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Abstinent Today:

I am a recovering compulsive overeater, abstinent by the grace of God one more* day at a time.  †

My date with my precious bride yesterday took me away from my planned lunch, and the conservative choices at the restaurant fell short of my plan of eating range for that meal.  I didn’t worry about it, enjoyed our time together, and made up the short deficit in the following meals without exceeding the planned limits for either of them.  An amazing thing happened yesterday: Mrs. TL enjoyed her time with me too.  I could get used to this!

From today’s entry in Voices of Recovery:

“Every character defect we have today has been useful to us at some point in our lives, and we need to recognize that fact.” — The Twelve Steps and Twelve Traditions of Overeaters Anonymous, p. 57

This is not what lingered in my mind after reading today’s entry, but it was the root of the thought.  What really struck me was the contributor’s closing statement:

“God will never leave me empty. By His grace, I shall always survive.”

It is fear that drives most, if not all, of my character defects.  I’m afraid I won’t be enough, so I overdo, power-hog, or trample on others.  The bite of my tongue is sharpened by the fear I won’t be accepted, appreciated, loved or respected.  Every defect can be traced back to self-centeredness, usually through fear.  As God becomes more and more in control of every fiber of who I am and what I do, I am relieved of these worries and the defects they produce.  As I continue to derive my value from God’s esteem for me, I am less concerned about the opinions of others and more aware of their need for the same grace that is saving me, “perhaps spiritually sick,” as the Big Book puts it.

God will never leave me nor forsake me, so even if my worst case scenario plays out, I can trust that my life will be in His hands, right where I left it, as long as I do not snatch it back from Him.  Today, I lay my life in God’s hands, leaning back into the arms that created me, saved me, and continue to love me, and I will not be afraid!

From Proverbs 7 (NLT):

Obey my commands and live!
Guard my instructions as you guard your own eyes.[a]

Have you ever tried not to blink when your eye was threatened?  Ever get startled by something close to your face and not throw up your hands?  The Creator programmed us to protect our eyes, and this proverb calls us to just as automatically guard the instructions of Wisdom and the wise Father.

Precious Papa, keep me alert to defend what You have deposited in me, but to wholly rely on You to defend me, its container.  Make me a warrior of spirit-defense, not of self-defense.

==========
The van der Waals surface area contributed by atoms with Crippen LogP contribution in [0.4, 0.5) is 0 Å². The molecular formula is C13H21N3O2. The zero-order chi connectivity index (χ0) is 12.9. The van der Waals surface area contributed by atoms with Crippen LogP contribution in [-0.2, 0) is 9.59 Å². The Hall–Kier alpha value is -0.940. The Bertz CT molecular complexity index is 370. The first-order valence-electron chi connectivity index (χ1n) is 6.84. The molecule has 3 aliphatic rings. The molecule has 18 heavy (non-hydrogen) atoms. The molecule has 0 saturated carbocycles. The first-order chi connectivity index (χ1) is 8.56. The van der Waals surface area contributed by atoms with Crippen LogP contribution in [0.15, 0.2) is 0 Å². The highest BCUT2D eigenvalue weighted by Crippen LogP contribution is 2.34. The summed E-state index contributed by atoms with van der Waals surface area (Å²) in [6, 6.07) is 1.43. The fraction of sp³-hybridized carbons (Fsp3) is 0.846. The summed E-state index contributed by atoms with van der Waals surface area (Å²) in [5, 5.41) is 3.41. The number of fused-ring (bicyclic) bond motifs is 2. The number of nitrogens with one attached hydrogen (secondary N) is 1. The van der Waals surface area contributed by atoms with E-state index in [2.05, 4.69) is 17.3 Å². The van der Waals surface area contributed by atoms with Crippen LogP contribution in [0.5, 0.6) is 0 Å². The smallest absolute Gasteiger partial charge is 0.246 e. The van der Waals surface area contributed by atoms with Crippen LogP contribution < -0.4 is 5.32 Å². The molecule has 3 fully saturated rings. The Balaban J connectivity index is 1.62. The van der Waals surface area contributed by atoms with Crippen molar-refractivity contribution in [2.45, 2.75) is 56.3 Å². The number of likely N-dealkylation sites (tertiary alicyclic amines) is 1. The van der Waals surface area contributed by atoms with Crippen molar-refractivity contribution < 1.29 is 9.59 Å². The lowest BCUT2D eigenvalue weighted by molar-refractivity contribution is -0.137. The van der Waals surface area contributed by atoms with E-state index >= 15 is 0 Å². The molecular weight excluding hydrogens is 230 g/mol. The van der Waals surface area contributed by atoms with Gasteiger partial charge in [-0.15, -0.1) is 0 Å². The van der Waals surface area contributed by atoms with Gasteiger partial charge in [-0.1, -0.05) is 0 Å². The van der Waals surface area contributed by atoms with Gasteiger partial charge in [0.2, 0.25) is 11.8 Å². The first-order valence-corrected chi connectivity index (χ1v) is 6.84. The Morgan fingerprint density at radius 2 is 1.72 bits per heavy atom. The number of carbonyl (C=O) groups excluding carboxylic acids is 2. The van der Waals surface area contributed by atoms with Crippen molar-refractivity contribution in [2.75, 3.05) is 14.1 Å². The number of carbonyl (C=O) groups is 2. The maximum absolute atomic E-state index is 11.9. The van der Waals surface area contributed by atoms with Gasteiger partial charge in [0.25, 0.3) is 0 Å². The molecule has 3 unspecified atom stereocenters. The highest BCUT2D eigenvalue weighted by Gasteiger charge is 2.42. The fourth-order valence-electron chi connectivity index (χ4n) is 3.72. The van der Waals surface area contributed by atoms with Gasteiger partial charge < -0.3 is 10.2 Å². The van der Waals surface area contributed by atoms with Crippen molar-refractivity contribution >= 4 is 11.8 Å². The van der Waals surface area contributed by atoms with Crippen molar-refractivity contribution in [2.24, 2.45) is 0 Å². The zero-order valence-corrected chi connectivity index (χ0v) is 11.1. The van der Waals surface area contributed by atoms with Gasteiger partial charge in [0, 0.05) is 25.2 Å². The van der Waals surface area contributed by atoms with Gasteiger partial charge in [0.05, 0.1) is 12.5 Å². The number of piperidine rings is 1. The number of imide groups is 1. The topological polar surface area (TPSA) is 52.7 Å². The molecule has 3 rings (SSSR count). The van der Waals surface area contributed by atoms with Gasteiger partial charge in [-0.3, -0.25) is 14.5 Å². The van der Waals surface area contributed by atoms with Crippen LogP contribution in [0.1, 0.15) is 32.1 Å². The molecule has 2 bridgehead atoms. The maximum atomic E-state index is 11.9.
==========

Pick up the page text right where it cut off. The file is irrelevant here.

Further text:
From my reading through the Bible, currently in Ezekiel 2 and 3:

God lifted Ezekiel to his feet and gave him his charge to speak to the rebellious people of Israel, now in Babylonian exile.  Most of the directive addressed Ezekiel’s fear.

2:6 And you, son of man, do not be afraid of them or their words. Do not be afraid, though briers and thorns are all around you and you live among scorpions. Do not be afraid of what they say or terrified by them, though they are a rebellious house.”  (Also in Chapter 3, verse 9.)

God gave Ezekiel a scroll to eat, covered with words of woe and lament.  It was sweet as he ate it, but he was then given the task of taking God’s word to the people.

Lord, fill me with Your Word, so that wherever You send me, I will have You to share with the people that so desperately need the sweet hope that comes from knowing You love them.

From Twelve Steps and Twelve Traditions page 76:

“The chief activator of our defects has been self-centered fear – primarily fear that we would lose something we already possessed or would fail to get something we demanded.  Living upon a basis of unsatisfied demands, we were in a state of continual disturbance and frustration.  Therefore, no peace was to be had unless we could find a means of reducing these demands.”


*Abstinence began for me on May 11th, 2010.

For the sake of accountability, the details of my eating are posted in my online food log.

In order to get a fresh perspective, I switched from using the New International Version (NIV or “NIV1984”) to a version I have not used before, the New Living Translation (NLT), just for this month’s reading of Proverbs.  I normally avoid switching, because it confuses my attempts at memorization, but I thought it might shed light on the old truths from a different angle and exercise my willingness with a little change.